Recently in Activism Category
Despite the heroic-white-man myth, I loved Avatar: after all, how did our unobtanium get under their tree? It's the classic tale of colonialism, just with better effects. Be blue, go Green.
In South Lanarkshire today, it's the threat of opencast coal, and the locals are indeed getting help from outside - sadly, today the bad guys also arrived in force.
I've never before put a press release up here, but by coincidence today the wonderful Survival International (give generously) put one out with the following comments.
A Penan man from Sarawak (above), in the Malaysian part of Borneo, told Survival International:
"The Penan people cannot live without the rainforest. The forest looks after us, and we look after it. We understand the plants and the animals because we have lived here for many, many years, since the time of our ancestors.
"The Na'vi people in 'Avatar' cry because their forest is destroyed. It's the same with the Penan. Logging companies are chopping down our big trees and polluting our rivers, and the animals we hunt are dying."
Kalahari Bushman Jumanda Gakelebone said:
"We the Bushmen are the first inhabitants in southern Africa. We are being denied rights to our land and appeal to the world to help us. 'Avatar' makes me happy as it shows the world about what it is to be a Bushman, and what our land is to us. Land and Bushmen are the same."
Davi Kopenawa Yanomami, known as the Dalai Lama of the Rainforest, said:
"My Yanomami people have always lived in peace with the forest. Our ancestors taught us to understand our land and animals. We have used this knowledge carefully, for our existence depends on it. My Yanomami land was invaded by miners. A fifth of our people died from diseases we had never known."
Survival's director, Stephen Corry, said:
"The fundamental story of Avatar - if you take away the multi-coloured lemurs, the long-trunked horses and warring androids - is being played out time and time again, on our planet.
"Like the Na'vi of 'Avatar', the world's last-remaining tribal peoples - from the Amazon to Siberia - are also at risk of extinction, as their lands are appropriated by powerful forces for profit-making reasons such as colonization, logging and mining."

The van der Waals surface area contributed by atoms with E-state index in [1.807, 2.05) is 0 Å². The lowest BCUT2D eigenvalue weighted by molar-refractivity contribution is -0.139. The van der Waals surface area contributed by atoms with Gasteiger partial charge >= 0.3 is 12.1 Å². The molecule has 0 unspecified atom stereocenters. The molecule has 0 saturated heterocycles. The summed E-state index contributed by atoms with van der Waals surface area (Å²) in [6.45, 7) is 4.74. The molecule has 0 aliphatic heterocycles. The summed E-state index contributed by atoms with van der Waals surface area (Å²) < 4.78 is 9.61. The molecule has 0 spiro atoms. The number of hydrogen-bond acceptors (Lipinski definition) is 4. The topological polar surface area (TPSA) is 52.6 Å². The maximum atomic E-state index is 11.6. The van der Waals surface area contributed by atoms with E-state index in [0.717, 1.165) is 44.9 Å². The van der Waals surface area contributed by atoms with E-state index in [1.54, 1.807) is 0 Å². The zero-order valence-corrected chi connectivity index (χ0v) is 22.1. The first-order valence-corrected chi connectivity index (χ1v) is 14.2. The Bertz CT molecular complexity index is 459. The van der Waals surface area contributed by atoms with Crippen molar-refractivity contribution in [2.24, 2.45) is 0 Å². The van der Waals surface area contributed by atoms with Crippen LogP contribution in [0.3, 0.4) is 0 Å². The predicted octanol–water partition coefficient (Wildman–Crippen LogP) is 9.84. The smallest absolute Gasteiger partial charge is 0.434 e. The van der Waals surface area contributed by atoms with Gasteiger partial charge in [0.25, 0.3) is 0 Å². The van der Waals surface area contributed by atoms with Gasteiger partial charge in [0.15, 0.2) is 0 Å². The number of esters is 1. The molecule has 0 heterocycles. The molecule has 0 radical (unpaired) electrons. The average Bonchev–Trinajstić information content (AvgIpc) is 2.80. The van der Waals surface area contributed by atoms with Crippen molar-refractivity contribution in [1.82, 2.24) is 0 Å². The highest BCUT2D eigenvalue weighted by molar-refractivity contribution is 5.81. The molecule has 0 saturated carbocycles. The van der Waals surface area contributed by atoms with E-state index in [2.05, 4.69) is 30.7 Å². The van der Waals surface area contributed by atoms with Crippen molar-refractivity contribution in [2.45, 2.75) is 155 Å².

Back to South Lanarkshire, Harry Thompson, former chair of the local community council, said:
"Despite massive community opposition to the mine at Mainshill, Scottish Coal and South Lanarkshire Council continue to disregard the interests of those living in proximity to the mines. The particulate matter released in the open cast mining process in this area has caused unusually high rates of cancer and lung disease. Granting permission to a new mine 1000 metres from the local hospital is the final straw."
Update: if you have seen Avatar, or are sure you won't ever do so, and fancy its politics analysed in more detail, the Socialist Unity view is fascinating.
Like many, I find the jar-rattlers and direct-debit-form-wranglers intensely irksome. It's not just that I'm tight: I've given some serious thought about which charities to support, and I already make regular payments to each.
It occurred to me today to talk about the organisations I support in my own tiny way, and to put up some donation links.
I feel strongly about all four of them. Typically they're not the big names in the voluntary sector: to pick a topical example, although both Poppy Scotland and the Peace Pledge Union do good work, my view is that my donations will make more of a difference elsewhere.
In reverse alphabetical order..
Survival International. The leading charity defending the land and rights of indigenous communities. As an anthropology graduate, this was the first organisation I started giving regularly to. Most impressive recent action? Helping the Bushmen to take the Botswanan Government's eviction plans to court, and winning. Donate.
Shelter Scotland. The largest organisation I give to, slightly going against my rule of thumb. For me, homelessness is Scotland's most glaring social problem, and Shelter are practical and effective. If you want to see how pragmatic campaigning works, check out this page. Donate.